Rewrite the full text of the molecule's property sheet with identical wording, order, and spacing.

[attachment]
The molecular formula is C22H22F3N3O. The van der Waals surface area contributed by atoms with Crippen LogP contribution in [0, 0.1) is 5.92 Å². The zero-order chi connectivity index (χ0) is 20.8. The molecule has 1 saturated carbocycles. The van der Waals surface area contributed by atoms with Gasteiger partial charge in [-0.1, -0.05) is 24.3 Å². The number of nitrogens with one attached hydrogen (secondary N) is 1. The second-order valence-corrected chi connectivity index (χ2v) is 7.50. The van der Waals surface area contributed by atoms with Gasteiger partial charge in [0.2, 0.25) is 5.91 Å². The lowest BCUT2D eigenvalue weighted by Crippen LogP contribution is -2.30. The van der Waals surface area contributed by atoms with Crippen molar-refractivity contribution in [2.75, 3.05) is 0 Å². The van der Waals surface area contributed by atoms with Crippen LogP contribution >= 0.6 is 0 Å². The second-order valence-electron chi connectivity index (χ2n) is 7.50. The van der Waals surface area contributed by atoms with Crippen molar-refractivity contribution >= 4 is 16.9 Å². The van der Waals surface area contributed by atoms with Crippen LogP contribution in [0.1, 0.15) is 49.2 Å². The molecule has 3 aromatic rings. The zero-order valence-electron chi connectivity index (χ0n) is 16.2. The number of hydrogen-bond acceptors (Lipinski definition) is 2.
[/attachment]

The molecular formula is C22H22F3N3O. The van der Waals surface area contributed by atoms with Crippen LogP contribution in [0, 0.1) is 5.92 Å². The zero-order chi connectivity index (χ0) is 20.8. The molecule has 1 saturated carbocycles. The van der Waals surface area contributed by atoms with Gasteiger partial charge in [-0.1, -0.05) is 24.3 Å². The number of nitrogens with one attached hydrogen (secondary N) is 1. The second-order valence-corrected chi connectivity index (χ2v) is 7.50. The van der Waals surface area contributed by atoms with Gasteiger partial charge in [0.2, 0.25) is 5.91 Å². The lowest BCUT2D eigenvalue weighted by Crippen LogP contribution is -2.30. The van der Waals surface area contributed by atoms with Crippen molar-refractivity contribution in [2.75, 3.05) is 0 Å². The van der Waals surface area contributed by atoms with Crippen LogP contribution >= 0.6 is 0 Å². The second-order valence-electron chi connectivity index (χ2n) is 7.50. The van der Waals surface area contributed by atoms with Crippen molar-refractivity contribution >= 4 is 16.9 Å². The van der Waals surface area contributed by atoms with Crippen LogP contribution in [0.1, 0.15) is 49.2 Å². The molecule has 3 aromatic rings. The zero-order valence-electron chi connectivity index (χ0n) is 16.2. The number of hydrogen-bond acceptors (Lipinski definition) is 2.